Jeff Christopherson: How Secularity and Religious Pluralism Advances the Gospel

Things aren’t always as they appear. The rose-colored glasses with which we look at our religious past often artificially and inappropriately distorts our perspective on our future. As the great philosopher Billy Joel once quipped, “The good ol’ days weren’t always good, and tomorrow ain’t as bad as it seems.”[1] Our fears of tomorrow often stem from a longing to retreat back to the familiar – even if that familiarity is toxic.

So, let’s briefly retrace our disorienting past steps that have led us to our new norm, and then project a likely future. Consider these five points of reference:

1. Secular, Secularism, and Secularity

Let’s start by understanding terms. Often these three words are used interchangeably, but they actually transmit entirely different ideas. Charles Taylor[2] helped clarify the distinctions which have a profound effect on mission.

Secular. Simply the opposite of sacred, “secular” is a concept that comes from history – not Scripture – with devastating consequences to mission. Absent of sacred credentials, a devout follower of Christ seeing his “secular” workplace as his parish for mission is often diminished as an inferior spiritual vocation. This is a theological problem.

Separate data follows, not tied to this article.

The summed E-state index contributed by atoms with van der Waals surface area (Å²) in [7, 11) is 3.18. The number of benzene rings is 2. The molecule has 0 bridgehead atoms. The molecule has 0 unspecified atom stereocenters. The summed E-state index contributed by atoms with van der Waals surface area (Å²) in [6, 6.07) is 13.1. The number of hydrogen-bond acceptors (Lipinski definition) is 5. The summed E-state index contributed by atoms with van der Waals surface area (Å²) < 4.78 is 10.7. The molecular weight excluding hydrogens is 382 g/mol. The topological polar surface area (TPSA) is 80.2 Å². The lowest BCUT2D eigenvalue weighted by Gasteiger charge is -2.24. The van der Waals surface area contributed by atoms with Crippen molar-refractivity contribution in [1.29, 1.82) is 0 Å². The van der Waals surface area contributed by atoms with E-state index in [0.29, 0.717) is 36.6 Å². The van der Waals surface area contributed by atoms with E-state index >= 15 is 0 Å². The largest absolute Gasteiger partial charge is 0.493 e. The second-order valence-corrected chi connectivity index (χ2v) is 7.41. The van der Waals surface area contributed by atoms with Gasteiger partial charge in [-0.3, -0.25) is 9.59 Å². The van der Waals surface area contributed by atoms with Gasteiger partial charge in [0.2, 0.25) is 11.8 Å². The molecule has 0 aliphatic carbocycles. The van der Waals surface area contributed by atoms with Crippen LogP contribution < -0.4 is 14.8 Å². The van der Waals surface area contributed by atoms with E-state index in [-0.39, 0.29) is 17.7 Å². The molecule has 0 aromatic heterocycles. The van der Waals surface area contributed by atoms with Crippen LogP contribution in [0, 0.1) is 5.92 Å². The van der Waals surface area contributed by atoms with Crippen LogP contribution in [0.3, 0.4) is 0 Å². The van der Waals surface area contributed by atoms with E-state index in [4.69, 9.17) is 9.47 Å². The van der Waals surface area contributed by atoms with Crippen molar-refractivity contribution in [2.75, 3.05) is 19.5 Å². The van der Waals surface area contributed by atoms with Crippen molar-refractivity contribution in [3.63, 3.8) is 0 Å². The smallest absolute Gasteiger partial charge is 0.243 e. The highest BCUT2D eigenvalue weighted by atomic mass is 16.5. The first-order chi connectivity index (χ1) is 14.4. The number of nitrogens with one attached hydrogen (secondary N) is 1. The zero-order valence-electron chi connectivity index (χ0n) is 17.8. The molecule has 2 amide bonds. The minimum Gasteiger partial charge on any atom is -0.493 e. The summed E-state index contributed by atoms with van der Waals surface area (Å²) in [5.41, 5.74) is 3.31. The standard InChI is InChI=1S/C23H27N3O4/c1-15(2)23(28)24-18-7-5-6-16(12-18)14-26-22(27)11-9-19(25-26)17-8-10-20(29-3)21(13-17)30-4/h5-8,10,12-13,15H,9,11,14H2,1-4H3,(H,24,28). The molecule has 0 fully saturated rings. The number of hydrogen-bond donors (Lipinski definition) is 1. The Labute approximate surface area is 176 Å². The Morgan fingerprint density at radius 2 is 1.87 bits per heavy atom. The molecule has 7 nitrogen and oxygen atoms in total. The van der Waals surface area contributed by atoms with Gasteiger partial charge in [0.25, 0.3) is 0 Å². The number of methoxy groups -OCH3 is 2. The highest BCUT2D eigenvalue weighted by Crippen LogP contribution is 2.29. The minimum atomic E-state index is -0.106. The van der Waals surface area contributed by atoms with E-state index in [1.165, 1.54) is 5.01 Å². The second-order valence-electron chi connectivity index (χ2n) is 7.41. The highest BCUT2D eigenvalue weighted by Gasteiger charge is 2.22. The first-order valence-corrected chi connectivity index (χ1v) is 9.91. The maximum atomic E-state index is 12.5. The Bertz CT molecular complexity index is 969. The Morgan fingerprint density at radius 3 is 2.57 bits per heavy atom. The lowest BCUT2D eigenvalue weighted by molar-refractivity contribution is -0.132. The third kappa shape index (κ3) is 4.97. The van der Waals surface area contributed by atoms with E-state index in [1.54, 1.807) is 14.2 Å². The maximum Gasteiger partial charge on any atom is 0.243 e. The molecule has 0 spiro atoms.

Secularism. This is when public spaces are emptied of the transcendent. This term moves ‘secular’ from a descriptive adjective to an active verb with the aim to bring society into compliance as a nonreligious neutrality.

Secularity. This is a description of the failure of secularism to remove the transcendent, and instead has created the conditions in which atheism becomes another menu alternative for belief. Secularity opened the door to demonstrate the superiority of belief, instead of closing the door to belief as many who promoted the experiment of secularism had intended.

2. Religious Pluralism as an Insult to Secularism

Instead of creating a vacuum for nonreligious neutrality, the ideals of secularism actually created a culture of religious pluralism where positions are forces to compete in a spiritual free market economy. Atheism now has to stand on its own as a competing belief – and it has become an uninteresting religious order with little compelling virtue to entice new followers.

So, what about “the rise of the nones?” Why are we seeing a greater percentage of the population in North America reporting no religious affiliation?

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Source: Christianity Today

Jeff Christopherson is an author and Chief Missiologist of the North American Mission Board(NAMB). He also serves as Co-Executive Director of the Send Institute, a partnership of the Billy Graham Center at Wheaton College and the North American Mission Board.